# Chi-squared test¶

The Chi-squared test is a statistical test for goodness of fit to determine whether we can accept or reject the hypothesis that the data is from the specified distribution at the specified level of significance. This method is not a means of comparing distributions (which can be done with AICc, BIC, and AD), but instead allows us to accept or reject a hypothesis that data come from a distribution. Note that the result is sensitive to the bins. For this reason, it is recommended to leave bins as the default value.

The procedure for the test involves comparing the fitted CDF (from a hypothesised distribution) against the empirical CDF (from a cumulative histogram of the data). As with all histograms, the exact shape of the histogram depends on the bins. The difference between the fitted CDF and the empirical CDF is used to find the chi-squared statistic. The specified level of significance (analogous to confidence level), the number of parameters in the hypothesised distribution, and the number of data points is used to obtain the chi-squared critical value from the chi-squared distribution. By comparing the chi-squared statistic with the chi-squared critical value, we can determine whether the hypothesis (that the data are from the specified distribution) should be rejected or accepted. The acceptance criteria is when the the chi-squared statistic is below the critical value.

Inputs:

- distribution - a distribution object created using the reliability.Distributions module
- data - an array or list of data that are hypothesised to come from the distribution
- significance - This is the complement of confidence. 0.05 significance is the same as 95% confidence. Must be between 0 and 0.5. Default is 0.05.
- bins - an array or list of the bin edges from which to group the data OR a string for the bin edge method from numpy. String options are ‘auto’, ‘fd’, ‘doane’, ‘scott’, ‘stone’, ‘rice’, ‘sturges’, or ‘sqrt’. For more information see the numpy documentation on numpy.histogram_bin_edges. Default is ‘auto’.
- print_results - if True the results will be printed. Default is True.
- show_plot - if True a plot of the distribution and histogram will be shown. Default is True.

Outputs:

- chisquared_statistic - the chi-squared statistic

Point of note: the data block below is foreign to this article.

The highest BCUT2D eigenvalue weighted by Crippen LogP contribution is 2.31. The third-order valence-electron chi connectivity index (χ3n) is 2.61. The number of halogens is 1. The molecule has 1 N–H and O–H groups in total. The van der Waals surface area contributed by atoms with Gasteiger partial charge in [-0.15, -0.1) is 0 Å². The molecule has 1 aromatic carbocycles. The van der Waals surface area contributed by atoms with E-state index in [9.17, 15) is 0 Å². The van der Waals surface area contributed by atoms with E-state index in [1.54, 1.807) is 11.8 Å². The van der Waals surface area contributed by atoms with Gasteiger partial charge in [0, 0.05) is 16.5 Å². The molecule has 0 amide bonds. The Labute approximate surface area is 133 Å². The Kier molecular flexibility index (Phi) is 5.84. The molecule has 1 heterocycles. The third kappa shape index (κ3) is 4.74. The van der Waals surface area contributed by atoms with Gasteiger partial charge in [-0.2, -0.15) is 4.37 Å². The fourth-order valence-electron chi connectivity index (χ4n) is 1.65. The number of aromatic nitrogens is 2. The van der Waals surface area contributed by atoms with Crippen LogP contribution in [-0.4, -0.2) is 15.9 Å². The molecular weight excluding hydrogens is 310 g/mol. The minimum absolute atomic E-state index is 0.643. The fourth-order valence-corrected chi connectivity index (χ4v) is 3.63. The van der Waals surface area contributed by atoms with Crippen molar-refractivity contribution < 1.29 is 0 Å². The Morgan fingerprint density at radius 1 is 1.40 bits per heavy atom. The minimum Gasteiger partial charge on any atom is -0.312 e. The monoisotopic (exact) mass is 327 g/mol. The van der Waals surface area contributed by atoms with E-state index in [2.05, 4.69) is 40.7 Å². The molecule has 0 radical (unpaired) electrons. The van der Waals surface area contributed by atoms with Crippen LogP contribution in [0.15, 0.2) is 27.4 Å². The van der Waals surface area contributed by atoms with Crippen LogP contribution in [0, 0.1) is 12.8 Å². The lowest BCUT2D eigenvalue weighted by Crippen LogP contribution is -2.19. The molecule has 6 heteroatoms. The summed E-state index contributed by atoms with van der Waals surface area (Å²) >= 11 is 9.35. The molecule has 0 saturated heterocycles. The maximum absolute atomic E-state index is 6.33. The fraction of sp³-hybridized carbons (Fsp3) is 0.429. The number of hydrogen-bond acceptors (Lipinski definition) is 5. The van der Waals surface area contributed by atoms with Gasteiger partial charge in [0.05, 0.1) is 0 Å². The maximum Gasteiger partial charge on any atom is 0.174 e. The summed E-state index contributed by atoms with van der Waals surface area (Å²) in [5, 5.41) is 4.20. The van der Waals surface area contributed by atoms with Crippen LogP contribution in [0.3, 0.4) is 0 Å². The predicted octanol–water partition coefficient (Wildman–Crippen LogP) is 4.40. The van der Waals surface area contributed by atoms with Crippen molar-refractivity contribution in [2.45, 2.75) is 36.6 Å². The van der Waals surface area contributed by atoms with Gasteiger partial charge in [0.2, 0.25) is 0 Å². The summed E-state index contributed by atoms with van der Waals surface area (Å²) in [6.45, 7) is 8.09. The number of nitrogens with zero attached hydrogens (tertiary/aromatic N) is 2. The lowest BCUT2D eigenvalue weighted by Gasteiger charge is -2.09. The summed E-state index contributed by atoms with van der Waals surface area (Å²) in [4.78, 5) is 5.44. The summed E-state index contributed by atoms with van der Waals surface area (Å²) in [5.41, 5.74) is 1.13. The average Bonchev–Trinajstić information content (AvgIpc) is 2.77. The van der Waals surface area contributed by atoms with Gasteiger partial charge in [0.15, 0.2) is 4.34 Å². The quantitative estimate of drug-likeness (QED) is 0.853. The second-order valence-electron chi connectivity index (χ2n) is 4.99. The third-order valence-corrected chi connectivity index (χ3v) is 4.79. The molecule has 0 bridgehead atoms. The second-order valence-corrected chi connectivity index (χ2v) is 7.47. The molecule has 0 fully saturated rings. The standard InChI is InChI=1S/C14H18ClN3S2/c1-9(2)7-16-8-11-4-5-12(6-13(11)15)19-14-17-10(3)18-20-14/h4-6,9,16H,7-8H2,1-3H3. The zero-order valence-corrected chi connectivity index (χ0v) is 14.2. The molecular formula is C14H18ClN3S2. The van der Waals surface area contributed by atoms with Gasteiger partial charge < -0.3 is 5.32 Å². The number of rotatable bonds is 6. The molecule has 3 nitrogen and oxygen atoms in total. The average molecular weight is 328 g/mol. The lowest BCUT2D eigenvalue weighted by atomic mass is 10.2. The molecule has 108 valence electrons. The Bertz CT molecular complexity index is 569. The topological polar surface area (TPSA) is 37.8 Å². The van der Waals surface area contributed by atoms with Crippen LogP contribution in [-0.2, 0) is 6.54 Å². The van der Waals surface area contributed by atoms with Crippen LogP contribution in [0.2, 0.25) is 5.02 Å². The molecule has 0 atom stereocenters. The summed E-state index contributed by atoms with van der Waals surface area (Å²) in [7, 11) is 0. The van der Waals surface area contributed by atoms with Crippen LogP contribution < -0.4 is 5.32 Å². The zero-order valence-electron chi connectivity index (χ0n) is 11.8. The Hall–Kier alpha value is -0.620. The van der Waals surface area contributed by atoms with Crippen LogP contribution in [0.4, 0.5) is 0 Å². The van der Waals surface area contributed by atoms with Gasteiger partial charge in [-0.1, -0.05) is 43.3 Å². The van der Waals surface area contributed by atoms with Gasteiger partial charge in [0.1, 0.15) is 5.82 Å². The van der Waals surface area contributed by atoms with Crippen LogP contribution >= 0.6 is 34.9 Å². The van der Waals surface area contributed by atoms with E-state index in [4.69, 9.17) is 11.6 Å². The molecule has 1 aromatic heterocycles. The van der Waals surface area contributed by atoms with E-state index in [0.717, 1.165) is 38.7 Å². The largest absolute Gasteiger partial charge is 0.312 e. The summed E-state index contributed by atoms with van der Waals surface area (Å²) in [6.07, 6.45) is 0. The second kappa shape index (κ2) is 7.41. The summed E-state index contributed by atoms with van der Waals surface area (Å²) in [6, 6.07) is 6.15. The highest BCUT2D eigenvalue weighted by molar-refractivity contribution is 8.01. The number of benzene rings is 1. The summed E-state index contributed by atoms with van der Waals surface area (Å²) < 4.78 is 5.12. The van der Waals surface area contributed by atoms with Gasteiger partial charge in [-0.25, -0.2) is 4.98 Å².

- chisquared_critical_value - the chi-squared critical value
- hypothesis - ‘ACCEPT’ or ‘REJECT’. If chisquared_statistic < chisquared_critical_value then we can accept the hypothesis that the data is from the specified distribution
- bin_edges - the bin edges used. If bins is a list or array then bin_edges = bins. If bins is a string then you can find the bin_edges that were calculated using this output.

In the example below we import a dataset called mileage which contains 100 values that appear to be normally distributed. Using the function chi2test we can determine whether we should accept the hypothesis that the data are from a Normal distribution with parameters mu=30011 and sigma=10472. This example is based on Example 2.31 (page 63) of Reliability Engineering and Risk Analysis (listed in recommended resources).

```
from reliability.Datasets import mileage
from reliability.Distributions import Normal_Distribution
from reliability.Reliability_testing import chi2test
import numpy as np
data = mileage().failures
dist = Normal_Distribution(mu=30011, sigma=10472)
bins = [0, 13417, 18104, 22791, 27478, 32165, 36852, 41539, 46226, np.inf] #it is not necessary to specify the bins and leaving them unspecified is usually best
chi2test(distribution=dist, data=data, bins=bins)
'''
Results from Chi-squared test:
Chi-squared statistic: 3.1294947845652
Chi-squared critical value: 12.591587243743977
At the 0.05 significance level, we can ACCEPT the hypothesis that the data comes from a Normal Distribution (μ=30011,σ=10472)
'''
```